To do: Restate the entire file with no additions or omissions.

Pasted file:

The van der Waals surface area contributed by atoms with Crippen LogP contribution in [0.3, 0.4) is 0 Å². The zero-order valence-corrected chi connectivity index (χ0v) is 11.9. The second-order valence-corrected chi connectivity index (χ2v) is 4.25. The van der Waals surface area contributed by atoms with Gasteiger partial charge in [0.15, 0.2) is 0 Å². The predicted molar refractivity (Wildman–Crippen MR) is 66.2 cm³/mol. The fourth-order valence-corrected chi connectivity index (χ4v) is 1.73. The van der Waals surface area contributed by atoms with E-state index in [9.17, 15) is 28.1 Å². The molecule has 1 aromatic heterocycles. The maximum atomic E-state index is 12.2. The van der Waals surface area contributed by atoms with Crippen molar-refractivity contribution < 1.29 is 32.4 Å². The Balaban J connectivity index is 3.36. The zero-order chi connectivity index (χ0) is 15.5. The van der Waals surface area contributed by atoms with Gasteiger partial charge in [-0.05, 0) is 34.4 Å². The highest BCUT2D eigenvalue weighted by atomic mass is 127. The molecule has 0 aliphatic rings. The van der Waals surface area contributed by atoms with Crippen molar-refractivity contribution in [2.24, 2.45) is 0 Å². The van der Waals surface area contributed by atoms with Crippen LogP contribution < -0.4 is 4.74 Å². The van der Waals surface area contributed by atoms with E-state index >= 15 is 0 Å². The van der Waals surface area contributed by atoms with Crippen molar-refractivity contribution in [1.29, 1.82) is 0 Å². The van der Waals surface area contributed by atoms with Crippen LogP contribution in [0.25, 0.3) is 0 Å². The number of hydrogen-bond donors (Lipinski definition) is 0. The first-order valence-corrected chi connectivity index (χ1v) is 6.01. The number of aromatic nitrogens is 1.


The van der Waals surface area contributed by atoms with Crippen LogP contribution in [0.3, 0.4) is 0 Å². The zero-order valence-corrected chi connectivity index (χ0v) is 11.9. The second-order valence-corrected chi connectivity index (χ2v) is 4.25. The van der Waals surface area contributed by atoms with Gasteiger partial charge in [0.15, 0.2) is 0 Å². The predicted molar refractivity (Wildman–Crippen MR) is 66.2 cm³/mol. The fourth-order valence-corrected chi connectivity index (χ4v) is 1.73. The van der Waals surface area contributed by atoms with E-state index in [9.17, 15) is 28.1 Å². The molecule has 1 aromatic heterocycles. The maximum atomic E-state index is 12.2. The van der Waals surface area contributed by atoms with Crippen molar-refractivity contribution < 1.29 is 32.4 Å². The Balaban J connectivity index is 3.36. The zero-order chi connectivity index (χ0) is 15.5. The van der Waals surface area contributed by atoms with Gasteiger partial charge in [-0.05, 0) is 34.4 Å². The highest BCUT2D eigenvalue weighted by atomic mass is 127. The molecule has 0 aliphatic rings. The van der Waals surface area contributed by atoms with Crippen molar-refractivity contribution in [2.24, 2.45) is 0 Å². The van der Waals surface area contributed by atoms with Crippen LogP contribution < -0.4 is 4.74 Å². The van der Waals surface area contributed by atoms with E-state index >= 15 is 0 Å². The van der Waals surface area contributed by atoms with Crippen molar-refractivity contribution in [1.29, 1.82) is 0 Å². The van der Waals surface area contributed by atoms with Crippen LogP contribution in [0.25, 0.3) is 0 Å². The number of hydrogen-bond donors (Lipinski definition) is 0. The first-order valence-corrected chi connectivity index (χ1v) is 6.01. The number of aromatic nitrogens is 1.